While trying to control your anxiety usually backfires and leaves you feeling worse, there are a number of ways for you to take its power away, which empowers you. And sharing these coping strategies with your child can help them manage their anxiety whether they’re facing a school presentation, a new extracurricular activity, or a new home and new school, which can be especially stressful for those dealing with anxiety.

Summer is slowly slipping away, the crisp fall air is in clear sight, and the kids are back in school, which means this is the perfect time to focus on keeping your children properly nourished and healthy.

The fall harvest brings with it a myriad of yummy fruits and vegetables, many of which kids love. The cooler weather and interaction with many more people also make some little ones more susceptible to the common cold and other ailments.

As parents you want to do all that you can to make sure that this transition back to school and into the cooler weather goes as smoothly as possible. The following tips and tricks can help you keep your children’s bellies happy while keeping their health and energy soaring during this exciting time.

Healthy CookingRiding on the Healthy Bus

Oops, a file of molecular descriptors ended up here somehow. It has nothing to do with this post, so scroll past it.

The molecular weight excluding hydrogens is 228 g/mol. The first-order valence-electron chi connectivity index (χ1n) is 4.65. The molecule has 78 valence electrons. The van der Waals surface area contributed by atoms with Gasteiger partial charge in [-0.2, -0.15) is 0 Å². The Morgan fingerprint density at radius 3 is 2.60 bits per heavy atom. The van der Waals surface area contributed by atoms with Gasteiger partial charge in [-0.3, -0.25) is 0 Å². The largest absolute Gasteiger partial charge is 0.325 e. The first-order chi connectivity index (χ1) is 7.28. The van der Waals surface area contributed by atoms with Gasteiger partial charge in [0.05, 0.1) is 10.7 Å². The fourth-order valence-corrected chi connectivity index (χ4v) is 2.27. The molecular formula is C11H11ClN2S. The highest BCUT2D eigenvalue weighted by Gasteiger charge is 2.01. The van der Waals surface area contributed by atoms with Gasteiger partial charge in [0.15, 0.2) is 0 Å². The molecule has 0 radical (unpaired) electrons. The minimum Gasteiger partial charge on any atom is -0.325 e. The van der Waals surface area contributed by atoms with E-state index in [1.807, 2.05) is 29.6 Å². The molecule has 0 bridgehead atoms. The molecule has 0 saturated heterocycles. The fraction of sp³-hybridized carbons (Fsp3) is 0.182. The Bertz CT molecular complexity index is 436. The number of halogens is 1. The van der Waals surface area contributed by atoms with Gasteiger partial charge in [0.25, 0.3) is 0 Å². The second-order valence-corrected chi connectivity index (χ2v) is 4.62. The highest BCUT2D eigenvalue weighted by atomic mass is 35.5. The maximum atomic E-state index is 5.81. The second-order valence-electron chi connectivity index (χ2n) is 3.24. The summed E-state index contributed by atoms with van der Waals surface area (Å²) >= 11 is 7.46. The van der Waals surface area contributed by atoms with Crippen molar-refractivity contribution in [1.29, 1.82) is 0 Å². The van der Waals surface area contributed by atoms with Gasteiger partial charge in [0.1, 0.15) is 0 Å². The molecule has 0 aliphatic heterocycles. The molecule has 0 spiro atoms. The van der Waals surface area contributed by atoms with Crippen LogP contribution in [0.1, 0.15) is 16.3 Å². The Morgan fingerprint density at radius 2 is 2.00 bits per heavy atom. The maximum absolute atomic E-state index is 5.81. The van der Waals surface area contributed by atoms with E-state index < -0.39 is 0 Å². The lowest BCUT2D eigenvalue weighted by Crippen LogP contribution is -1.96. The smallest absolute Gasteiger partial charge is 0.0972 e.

Contrary to what some believe, many children will eat more than pizza, fries and chicken nuggets. There are so many different fruits and vegetables to choose from, especially during the autumn season, that limiting food options is such a shame. Back to school season is a great time to introduce new and healthy foods to kids.

If your kids aren’t enthusiastic about a particular food the first time they try it, don’t be discouraged. For many children, especially young children, it can take 10 or more attempts of introducing the food before they will actually try a new food or like the food. Patience and perseverance are key when trying to get children to eat healthier.

If your child is older and seems pretty set in his or her ways, invite them to cook or prepare food with you. In one research study[i], it was shown that children who took part in cooking workshops and were involved in cooking their own foods, were more likely to eat those foods, and even ask for seconds, compared with children who did not participate in the class.

Handling food and preparing it themselves allows children to build a personal relationship with food and this relationship can greatly affect the amount of healthy food children accept in their diets.

Healthy Child

Healthy Meal and Snack Ideas